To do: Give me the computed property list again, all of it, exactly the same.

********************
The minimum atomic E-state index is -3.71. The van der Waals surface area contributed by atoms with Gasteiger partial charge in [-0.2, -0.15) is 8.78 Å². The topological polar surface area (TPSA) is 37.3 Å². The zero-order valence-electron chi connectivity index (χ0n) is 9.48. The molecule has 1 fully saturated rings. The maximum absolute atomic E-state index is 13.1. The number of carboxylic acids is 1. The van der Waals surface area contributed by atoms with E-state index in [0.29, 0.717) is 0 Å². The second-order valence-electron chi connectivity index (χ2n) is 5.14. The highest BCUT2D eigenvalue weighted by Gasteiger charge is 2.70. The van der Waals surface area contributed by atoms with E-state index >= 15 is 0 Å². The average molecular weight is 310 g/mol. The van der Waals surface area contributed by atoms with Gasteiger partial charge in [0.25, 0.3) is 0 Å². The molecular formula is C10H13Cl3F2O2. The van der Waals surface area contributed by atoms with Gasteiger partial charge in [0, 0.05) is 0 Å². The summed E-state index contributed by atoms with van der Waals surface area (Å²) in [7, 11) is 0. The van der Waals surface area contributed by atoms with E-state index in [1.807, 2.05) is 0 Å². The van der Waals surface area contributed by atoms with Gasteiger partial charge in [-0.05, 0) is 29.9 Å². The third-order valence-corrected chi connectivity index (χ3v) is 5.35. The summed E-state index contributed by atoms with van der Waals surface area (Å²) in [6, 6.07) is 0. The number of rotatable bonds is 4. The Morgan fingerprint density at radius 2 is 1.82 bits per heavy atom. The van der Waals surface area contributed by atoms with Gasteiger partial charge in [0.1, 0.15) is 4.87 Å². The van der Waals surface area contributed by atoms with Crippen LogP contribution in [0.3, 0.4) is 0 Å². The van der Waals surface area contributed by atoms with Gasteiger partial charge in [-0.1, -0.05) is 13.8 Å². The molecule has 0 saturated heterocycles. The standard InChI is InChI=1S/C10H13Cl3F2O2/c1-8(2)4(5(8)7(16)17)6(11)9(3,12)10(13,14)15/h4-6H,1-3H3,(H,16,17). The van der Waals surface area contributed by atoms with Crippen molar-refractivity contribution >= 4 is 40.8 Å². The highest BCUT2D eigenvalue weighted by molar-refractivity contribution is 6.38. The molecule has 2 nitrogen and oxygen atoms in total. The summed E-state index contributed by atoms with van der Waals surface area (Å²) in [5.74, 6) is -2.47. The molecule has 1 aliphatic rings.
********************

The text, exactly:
The minimum atomic E-state index is -3.71. The van der Waals surface area contributed by atoms with Gasteiger partial charge in [-0.2, -0.15) is 8.78 Å². The topological polar surface area (TPSA) is 37.3 Å². The zero-order valence-electron chi connectivity index (χ0n) is 9.48. The molecule has 1 fully saturated rings. The maximum absolute atomic E-state index is 13.1. The number of carboxylic acids is 1. The van der Waals surface area contributed by atoms with E-state index in [0.29, 0.717) is 0 Å². The second-order valence-electron chi connectivity index (χ2n) is 5.14. The highest BCUT2D eigenvalue weighted by Gasteiger charge is 2.70. The van der Waals surface area contributed by atoms with E-state index >= 15 is 0 Å². The average molecular weight is 310 g/mol. The van der Waals surface area contributed by atoms with Gasteiger partial charge in [0.25, 0.3) is 0 Å². The molecular formula is C10H13Cl3F2O2. The van der Waals surface area contributed by atoms with Gasteiger partial charge in [0, 0.05) is 0 Å². The summed E-state index contributed by atoms with van der Waals surface area (Å²) in [7, 11) is 0. The van der Waals surface area contributed by atoms with E-state index in [1.807, 2.05) is 0 Å². The van der Waals surface area contributed by atoms with Gasteiger partial charge in [-0.05, 0) is 29.9 Å². The third-order valence-corrected chi connectivity index (χ3v) is 5.35. The summed E-state index contributed by atoms with van der Waals surface area (Å²) in [6, 6.07) is 0. The number of rotatable bonds is 4. The Morgan fingerprint density at radius 2 is 1.82 bits per heavy atom. The van der Waals surface area contributed by atoms with Gasteiger partial charge in [0.1, 0.15) is 4.87 Å². The van der Waals surface area contributed by atoms with Crippen LogP contribution in [0.3, 0.4) is 0 Å². The van der Waals surface area contributed by atoms with Gasteiger partial charge in [-0.1, -0.05) is 13.8 Å². The molecule has 0 saturated heterocycles. The standard InChI is InChI=1S/C10H13Cl3F2O2/c1-8(2)4(5(8)7(16)17)6(11)9(3,12)10(13,14)15/h4-6H,1-3H3,(H,16,17). The van der Waals surface area contributed by atoms with Crippen molar-refractivity contribution >= 4 is 40.8 Å². The highest BCUT2D eigenvalue weighted by molar-refractivity contribution is 6.38. The molecule has 2 nitrogen and oxygen atoms in total. The summed E-state index contributed by atoms with van der Waals surface area (Å²) in [5.74, 6) is -2.47. The molecule has 1 aliphatic rings.